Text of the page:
With the knowledge of the ages of the kids who may be staying with us we help parents and grandparents (potential guests) understand why our homes are ideally suited for grownups and kids alike.

 

Some of the kid-friendly features we have included in our homes:

 

  • Multiple strollers, two pack ‘n plays, a high-chair and a Bumbo.
  • Fully stocked game cabinet and toy closet. Best Practice – add a monthly organizational clean-out of games and toys to your PM Checklist!
  • Individually packaged kid snacks in the welcome basket.
  • Kid-friendly movies and video games for various age levels.
  • Automatic walk-on safety covers over the swimming pools.
  • Electrical outlet covers and cabinet latches where appropriate.

 

Detailing some of the features like the ones above sends a message to parents (potential guests) that “your kiddos will have fun in our home.”

 

Occasionally we’ll raid the clearance racks in the toy and clothing aisles to stock up on inexpensive treats for our little guests.  Five or ten bucks can go a long way toward the three R’s and net a pretty good ROI.  At check-in kids have found pajamas with their favorite Disney character on them, Disneyland signature books, activity/coloring books and inexpensive packaged toys just to name a few.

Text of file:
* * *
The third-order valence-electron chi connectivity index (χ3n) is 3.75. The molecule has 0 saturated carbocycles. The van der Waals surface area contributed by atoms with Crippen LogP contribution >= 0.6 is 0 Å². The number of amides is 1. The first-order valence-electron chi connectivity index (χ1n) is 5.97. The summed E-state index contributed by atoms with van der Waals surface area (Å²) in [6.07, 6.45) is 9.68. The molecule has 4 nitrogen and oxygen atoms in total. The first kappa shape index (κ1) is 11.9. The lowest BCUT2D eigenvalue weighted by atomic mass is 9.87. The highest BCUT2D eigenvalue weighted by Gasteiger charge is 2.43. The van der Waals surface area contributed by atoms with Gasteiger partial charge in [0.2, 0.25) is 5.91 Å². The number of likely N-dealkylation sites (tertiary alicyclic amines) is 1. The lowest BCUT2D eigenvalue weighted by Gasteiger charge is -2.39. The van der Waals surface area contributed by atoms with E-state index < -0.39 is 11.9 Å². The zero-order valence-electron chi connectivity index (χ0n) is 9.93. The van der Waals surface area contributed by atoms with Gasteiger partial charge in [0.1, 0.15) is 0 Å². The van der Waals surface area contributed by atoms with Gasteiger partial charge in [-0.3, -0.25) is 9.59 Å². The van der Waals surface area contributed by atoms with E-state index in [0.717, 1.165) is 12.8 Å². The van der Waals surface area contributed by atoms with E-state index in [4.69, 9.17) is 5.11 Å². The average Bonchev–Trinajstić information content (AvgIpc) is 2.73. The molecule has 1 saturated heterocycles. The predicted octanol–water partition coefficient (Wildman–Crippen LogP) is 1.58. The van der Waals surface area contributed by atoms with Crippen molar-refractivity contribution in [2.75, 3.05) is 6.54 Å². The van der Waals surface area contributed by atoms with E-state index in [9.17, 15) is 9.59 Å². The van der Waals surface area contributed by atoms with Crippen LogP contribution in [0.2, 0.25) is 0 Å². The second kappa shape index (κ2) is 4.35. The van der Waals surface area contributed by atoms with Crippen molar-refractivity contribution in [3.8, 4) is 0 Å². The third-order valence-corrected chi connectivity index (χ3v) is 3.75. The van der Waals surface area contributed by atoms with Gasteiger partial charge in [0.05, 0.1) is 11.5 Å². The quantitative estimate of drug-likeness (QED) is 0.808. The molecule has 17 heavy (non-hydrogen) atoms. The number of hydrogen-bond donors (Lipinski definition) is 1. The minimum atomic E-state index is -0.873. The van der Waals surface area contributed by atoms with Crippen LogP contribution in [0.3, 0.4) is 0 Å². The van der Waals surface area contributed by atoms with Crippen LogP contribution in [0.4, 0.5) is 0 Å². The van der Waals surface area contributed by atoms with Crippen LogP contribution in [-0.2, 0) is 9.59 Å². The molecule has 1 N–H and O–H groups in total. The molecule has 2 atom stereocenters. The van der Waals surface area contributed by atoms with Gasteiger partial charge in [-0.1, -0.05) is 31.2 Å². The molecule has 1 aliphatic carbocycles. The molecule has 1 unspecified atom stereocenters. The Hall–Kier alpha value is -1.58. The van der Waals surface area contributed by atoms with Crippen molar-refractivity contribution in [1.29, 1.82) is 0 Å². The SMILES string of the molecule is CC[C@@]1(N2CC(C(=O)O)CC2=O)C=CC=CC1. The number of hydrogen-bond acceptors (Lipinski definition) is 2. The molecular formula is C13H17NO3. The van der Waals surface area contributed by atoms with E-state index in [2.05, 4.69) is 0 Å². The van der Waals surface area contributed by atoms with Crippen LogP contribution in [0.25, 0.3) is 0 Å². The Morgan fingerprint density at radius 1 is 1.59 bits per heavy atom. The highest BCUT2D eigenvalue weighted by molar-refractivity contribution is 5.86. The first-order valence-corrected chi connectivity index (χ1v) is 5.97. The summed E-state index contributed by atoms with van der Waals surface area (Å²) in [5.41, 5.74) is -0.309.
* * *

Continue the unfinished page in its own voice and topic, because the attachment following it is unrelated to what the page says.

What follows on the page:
Do you have any kid-friendly features in your home?  Do you leverage them effectively during the inquiry process? How can you improve in this area?

 

The Bottom Line:  Kids are profitable!  Wait, that didn’t come out quite right.  I meant to say, kids are GREAT!  Plus, kids are great for business too.  Building Kid-Friendly features into the vacation home experience you offer will endear your business to your guests.  That means they are more likely to give you REFERRAL business, Repeat business and great guest Reviews.  We all know those three R’s add up to Maximum ROI!